So, at very long last, someone has explained for me in layman's/Joe Public human terms what scientists and scholars actually know, from all the research we have up to now (and clearly more needs doing), about our brains and minds. I knew Mindfulness was doing me good, making life richer and me more content, but the info in SNW's been a revelation to me. How complex is the brain! No wonder it's taking time to work it all out. And each brain is unique. So Ruby's down-to-earth and often funny and recognisable explanations helped me see why I've been stuck with certain thoughts, beliefs and attitudes for too many years.

I've had to read some parts twice - which gave me priceless ah-ha moments galore - and look up a few words but you've made this topic so accessible for those who want to do something about their mental health/thinking/life problems but may not understand why Mindfulness (and mindfulness-based CBT) is worth learning and practising and sticking at. For ANYone!

One practical course of Mindfulness would be great, if daily practise follows. Doing a course, then forgetting about it probably wouldn't help. A course or other complementary works such as Mindfulness: A practical guide to finding peace in a frantic world by Williams & Penman - based on Kabat-Zinn's work - and then practising daily, begins to pay dividends. I wouldn't be writing this if I doubted it. I don't do many reviews. I have to feel very strongly. And this is fundamental stuff to help with our lives.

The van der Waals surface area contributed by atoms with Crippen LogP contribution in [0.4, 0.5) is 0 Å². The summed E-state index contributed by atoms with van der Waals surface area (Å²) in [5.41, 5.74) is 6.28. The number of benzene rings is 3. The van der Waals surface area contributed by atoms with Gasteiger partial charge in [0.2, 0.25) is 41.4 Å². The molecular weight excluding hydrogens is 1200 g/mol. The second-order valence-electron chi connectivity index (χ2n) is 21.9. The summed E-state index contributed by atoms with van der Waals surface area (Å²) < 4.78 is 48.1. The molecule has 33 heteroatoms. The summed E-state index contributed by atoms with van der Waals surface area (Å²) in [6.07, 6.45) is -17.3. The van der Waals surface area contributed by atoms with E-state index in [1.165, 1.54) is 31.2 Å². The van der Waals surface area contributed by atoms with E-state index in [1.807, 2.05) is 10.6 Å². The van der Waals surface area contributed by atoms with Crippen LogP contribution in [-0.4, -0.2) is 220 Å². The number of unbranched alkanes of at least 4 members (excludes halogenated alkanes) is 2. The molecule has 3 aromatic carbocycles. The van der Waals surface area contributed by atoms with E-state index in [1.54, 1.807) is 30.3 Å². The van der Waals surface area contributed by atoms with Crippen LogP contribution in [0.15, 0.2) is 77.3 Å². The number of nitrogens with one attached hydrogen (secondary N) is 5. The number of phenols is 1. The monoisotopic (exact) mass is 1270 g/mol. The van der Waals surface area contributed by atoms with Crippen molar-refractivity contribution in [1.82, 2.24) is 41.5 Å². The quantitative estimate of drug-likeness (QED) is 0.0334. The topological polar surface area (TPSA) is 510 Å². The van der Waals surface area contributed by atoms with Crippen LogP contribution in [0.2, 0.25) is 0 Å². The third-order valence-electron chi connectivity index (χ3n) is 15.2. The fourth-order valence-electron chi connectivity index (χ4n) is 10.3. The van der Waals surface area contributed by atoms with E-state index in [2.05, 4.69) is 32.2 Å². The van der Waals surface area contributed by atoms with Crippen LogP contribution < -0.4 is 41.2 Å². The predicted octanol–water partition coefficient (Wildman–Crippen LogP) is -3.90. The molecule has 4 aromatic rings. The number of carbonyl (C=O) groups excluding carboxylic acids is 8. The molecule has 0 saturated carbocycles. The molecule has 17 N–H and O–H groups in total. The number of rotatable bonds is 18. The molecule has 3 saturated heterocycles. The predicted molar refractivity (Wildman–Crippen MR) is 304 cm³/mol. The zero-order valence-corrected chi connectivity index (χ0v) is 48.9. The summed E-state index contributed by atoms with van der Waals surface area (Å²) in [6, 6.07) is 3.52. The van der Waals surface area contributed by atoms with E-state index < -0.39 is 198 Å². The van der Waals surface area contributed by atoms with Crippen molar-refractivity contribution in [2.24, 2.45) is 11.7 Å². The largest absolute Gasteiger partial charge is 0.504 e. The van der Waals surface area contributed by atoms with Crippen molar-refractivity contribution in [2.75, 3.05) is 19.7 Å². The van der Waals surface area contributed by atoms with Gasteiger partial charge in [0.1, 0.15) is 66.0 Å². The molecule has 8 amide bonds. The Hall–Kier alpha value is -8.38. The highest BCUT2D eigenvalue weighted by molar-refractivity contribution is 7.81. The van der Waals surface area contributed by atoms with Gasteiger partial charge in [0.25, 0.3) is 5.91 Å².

Of course there are crappy and traumatic times; Ruby Wax doesn't deny that (especially by being open in the book about her own struggles) - but we can observe those times, thoughts and feelings with mindful practice, and recover in a healthier way than the negative things we often do, beating ourselves up, being unkind to ourselves, overloading ourselves to breaking point, etc. This book has explained to me what's going on; how with Mindfulness I'm rewiring my brain to positive effect. I was honestly at the point where I couldn't afford NOT to.

We are human and fallible. Perfection we can never have but, using your book and the Mindfulness-based options (books/courses/cds and more) out there, we can improve our quality of life. And I think that's the best gift those of use with mental health issues can give ourselves. Thanks for making it all a lot clearer for me. :-)"

I don't always meditate daily (I can manage short ones quite well, even 5 minutes!) but I do try and consciously do a few daily things (washing up, anyone? Walking the dog?) in a mindful way, paying attention. Everyone will have their own preferences.

If you struggle with life, that the habitual negative thoughts you have affect your self-worth/your emotions and feelings/your behaviour and how you live life (anxious/suffering depressive/anxiety symptoms/obsessive thoughts and behaviours) and you sincerely wish to change this, well then, say no more, you are very human and Ruby's written a funny, accessible manual to help.